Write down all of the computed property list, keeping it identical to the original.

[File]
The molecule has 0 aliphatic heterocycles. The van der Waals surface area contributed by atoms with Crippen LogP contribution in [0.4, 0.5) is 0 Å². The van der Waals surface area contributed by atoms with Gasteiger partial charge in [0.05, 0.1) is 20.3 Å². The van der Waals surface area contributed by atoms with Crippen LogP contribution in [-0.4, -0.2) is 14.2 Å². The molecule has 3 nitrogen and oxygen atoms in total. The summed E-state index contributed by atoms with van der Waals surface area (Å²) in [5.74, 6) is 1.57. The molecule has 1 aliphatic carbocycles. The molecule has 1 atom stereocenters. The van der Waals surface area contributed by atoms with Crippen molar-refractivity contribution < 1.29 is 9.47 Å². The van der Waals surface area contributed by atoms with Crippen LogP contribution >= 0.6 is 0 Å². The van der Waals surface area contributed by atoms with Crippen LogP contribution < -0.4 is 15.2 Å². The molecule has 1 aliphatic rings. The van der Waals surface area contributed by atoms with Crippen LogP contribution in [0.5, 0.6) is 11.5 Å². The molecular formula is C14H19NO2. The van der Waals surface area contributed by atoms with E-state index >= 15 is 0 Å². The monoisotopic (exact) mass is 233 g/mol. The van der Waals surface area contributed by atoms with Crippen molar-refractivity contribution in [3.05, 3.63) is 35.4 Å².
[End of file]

The molecule has 0 aliphatic heterocycles. The van der Waals surface area contributed by atoms with Crippen LogP contribution in [0.4, 0.5) is 0 Å². The van der Waals surface area contributed by atoms with Gasteiger partial charge in [0.05, 0.1) is 20.3 Å². The van der Waals surface area contributed by atoms with Crippen LogP contribution in [-0.4, -0.2) is 14.2 Å². The molecule has 3 nitrogen and oxygen atoms in total. The summed E-state index contributed by atoms with van der Waals surface area (Å²) in [5.74, 6) is 1.57. The molecule has 1 aliphatic carbocycles. The molecule has 1 atom stereocenters. The van der Waals surface area contributed by atoms with Crippen molar-refractivity contribution < 1.29 is 9.47 Å². The van der Waals surface area contributed by atoms with Crippen LogP contribution >= 0.6 is 0 Å². The van der Waals surface area contributed by atoms with Crippen LogP contribution < -0.4 is 15.2 Å². The molecule has 1 aliphatic rings. The van der Waals surface area contributed by atoms with Crippen LogP contribution in [0.5, 0.6) is 11.5 Å². The molecular formula is C14H19NO2. The van der Waals surface area contributed by atoms with E-state index >= 15 is 0 Å². The monoisotopic (exact) mass is 233 g/mol. The van der Waals surface area contributed by atoms with Crippen molar-refractivity contribution in [3.05, 3.63) is 35.4 Å².